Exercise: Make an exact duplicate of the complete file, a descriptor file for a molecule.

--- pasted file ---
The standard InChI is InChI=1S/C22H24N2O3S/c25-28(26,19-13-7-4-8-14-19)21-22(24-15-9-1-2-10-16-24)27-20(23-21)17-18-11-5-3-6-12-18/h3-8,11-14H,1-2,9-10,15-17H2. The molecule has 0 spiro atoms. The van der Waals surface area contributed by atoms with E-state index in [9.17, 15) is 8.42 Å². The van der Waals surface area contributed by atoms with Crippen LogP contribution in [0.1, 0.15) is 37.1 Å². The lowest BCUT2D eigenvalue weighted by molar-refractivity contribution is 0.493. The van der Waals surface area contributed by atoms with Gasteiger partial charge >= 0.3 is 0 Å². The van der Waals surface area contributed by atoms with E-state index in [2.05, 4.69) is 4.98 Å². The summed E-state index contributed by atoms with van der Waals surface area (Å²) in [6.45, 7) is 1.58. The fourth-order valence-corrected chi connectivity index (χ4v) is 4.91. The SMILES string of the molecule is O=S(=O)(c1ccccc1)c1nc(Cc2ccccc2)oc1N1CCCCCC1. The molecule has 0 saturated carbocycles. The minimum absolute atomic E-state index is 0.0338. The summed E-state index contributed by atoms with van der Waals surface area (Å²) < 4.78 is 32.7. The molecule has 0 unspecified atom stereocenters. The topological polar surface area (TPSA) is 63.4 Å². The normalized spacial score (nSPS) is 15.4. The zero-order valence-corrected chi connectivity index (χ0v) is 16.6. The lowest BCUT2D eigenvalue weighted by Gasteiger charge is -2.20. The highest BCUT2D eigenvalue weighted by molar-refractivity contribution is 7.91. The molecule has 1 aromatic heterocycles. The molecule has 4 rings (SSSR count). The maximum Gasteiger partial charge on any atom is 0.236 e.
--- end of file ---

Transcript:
The standard InChI is InChI=1S/C22H24N2O3S/c25-28(26,19-13-7-4-8-14-19)21-22(24-15-9-1-2-10-16-24)27-20(23-21)17-18-11-5-3-6-12-18/h3-8,11-14H,1-2,9-10,15-17H2. The molecule has 0 spiro atoms. The van der Waals surface area contributed by atoms with E-state index in [9.17, 15) is 8.42 Å². The van der Waals surface area contributed by atoms with Crippen LogP contribution in [0.1, 0.15) is 37.1 Å². The lowest BCUT2D eigenvalue weighted by molar-refractivity contribution is 0.493. The van der Waals surface area contributed by atoms with Gasteiger partial charge >= 0.3 is 0 Å². The van der Waals surface area contributed by atoms with E-state index in [2.05, 4.69) is 4.98 Å². The summed E-state index contributed by atoms with van der Waals surface area (Å²) in [6.45, 7) is 1.58. The fourth-order valence-corrected chi connectivity index (χ4v) is 4.91. The SMILES string of the molecule is O=S(=O)(c1ccccc1)c1nc(Cc2ccccc2)oc1N1CCCCCC1. The molecule has 0 saturated carbocycles. The minimum absolute atomic E-state index is 0.0338. The summed E-state index contributed by atoms with van der Waals surface area (Å²) < 4.78 is 32.7. The molecule has 0 unspecified atom stereocenters. The topological polar surface area (TPSA) is 63.4 Å². The normalized spacial score (nSPS) is 15.4. The zero-order valence-corrected chi connectivity index (χ0v) is 16.6. The lowest BCUT2D eigenvalue weighted by Gasteiger charge is -2.20. The highest BCUT2D eigenvalue weighted by molar-refractivity contribution is 7.91. The molecule has 1 aromatic heterocycles. The molecule has 4 rings (SSSR count). The maximum Gasteiger partial charge on any atom is 0.236 e.